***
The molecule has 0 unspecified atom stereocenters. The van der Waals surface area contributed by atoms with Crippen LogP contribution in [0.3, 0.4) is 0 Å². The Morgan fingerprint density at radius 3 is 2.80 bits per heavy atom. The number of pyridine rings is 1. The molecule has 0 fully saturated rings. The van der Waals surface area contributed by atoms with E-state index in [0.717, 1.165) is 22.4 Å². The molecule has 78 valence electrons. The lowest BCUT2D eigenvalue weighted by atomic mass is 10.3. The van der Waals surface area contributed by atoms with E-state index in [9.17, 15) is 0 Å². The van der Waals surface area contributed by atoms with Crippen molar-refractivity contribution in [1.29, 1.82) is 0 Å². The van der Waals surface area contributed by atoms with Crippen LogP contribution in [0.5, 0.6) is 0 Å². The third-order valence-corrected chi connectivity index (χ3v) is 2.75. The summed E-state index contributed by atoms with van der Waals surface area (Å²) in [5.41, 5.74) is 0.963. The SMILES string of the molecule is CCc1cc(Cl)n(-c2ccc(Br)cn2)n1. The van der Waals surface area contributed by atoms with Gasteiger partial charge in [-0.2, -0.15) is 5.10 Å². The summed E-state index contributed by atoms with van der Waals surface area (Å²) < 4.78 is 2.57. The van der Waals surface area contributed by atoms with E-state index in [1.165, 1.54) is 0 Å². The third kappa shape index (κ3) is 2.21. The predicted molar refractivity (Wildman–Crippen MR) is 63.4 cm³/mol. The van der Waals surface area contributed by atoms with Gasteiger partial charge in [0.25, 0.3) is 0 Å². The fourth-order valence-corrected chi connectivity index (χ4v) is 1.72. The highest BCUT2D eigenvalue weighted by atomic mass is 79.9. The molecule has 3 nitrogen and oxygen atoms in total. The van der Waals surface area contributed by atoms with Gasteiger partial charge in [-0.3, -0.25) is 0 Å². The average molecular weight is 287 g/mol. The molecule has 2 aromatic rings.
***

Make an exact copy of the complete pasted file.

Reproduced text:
The molecule has 0 unspecified atom stereocenters. The van der Waals surface area contributed by atoms with Crippen LogP contribution in [0.3, 0.4) is 0 Å². The Morgan fingerprint density at radius 3 is 2.80 bits per heavy atom. The number of pyridine rings is 1. The molecule has 0 fully saturated rings. The van der Waals surface area contributed by atoms with E-state index in [0.717, 1.165) is 22.4 Å². The molecule has 78 valence electrons. The lowest BCUT2D eigenvalue weighted by atomic mass is 10.3. The van der Waals surface area contributed by atoms with E-state index in [9.17, 15) is 0 Å². The van der Waals surface area contributed by atoms with Crippen molar-refractivity contribution in [1.29, 1.82) is 0 Å². The van der Waals surface area contributed by atoms with Crippen LogP contribution in [0.5, 0.6) is 0 Å². The third-order valence-corrected chi connectivity index (χ3v) is 2.75. The summed E-state index contributed by atoms with van der Waals surface area (Å²) in [5.41, 5.74) is 0.963. The SMILES string of the molecule is CCc1cc(Cl)n(-c2ccc(Br)cn2)n1. The van der Waals surface area contributed by atoms with Gasteiger partial charge in [-0.2, -0.15) is 5.10 Å². The summed E-state index contributed by atoms with van der Waals surface area (Å²) < 4.78 is 2.57. The van der Waals surface area contributed by atoms with E-state index in [1.165, 1.54) is 0 Å². The third kappa shape index (κ3) is 2.21. The predicted molar refractivity (Wildman–Crippen MR) is 63.4 cm³/mol. The van der Waals surface area contributed by atoms with Gasteiger partial charge in [0.25, 0.3) is 0 Å². The fourth-order valence-corrected chi connectivity index (χ4v) is 1.72. The highest BCUT2D eigenvalue weighted by atomic mass is 79.9. The molecule has 3 nitrogen and oxygen atoms in total. The van der Waals surface area contributed by atoms with Gasteiger partial charge in [-0.3, -0.25) is 0 Å². The average molecular weight is 287 g/mol. The molecule has 2 aromatic rings.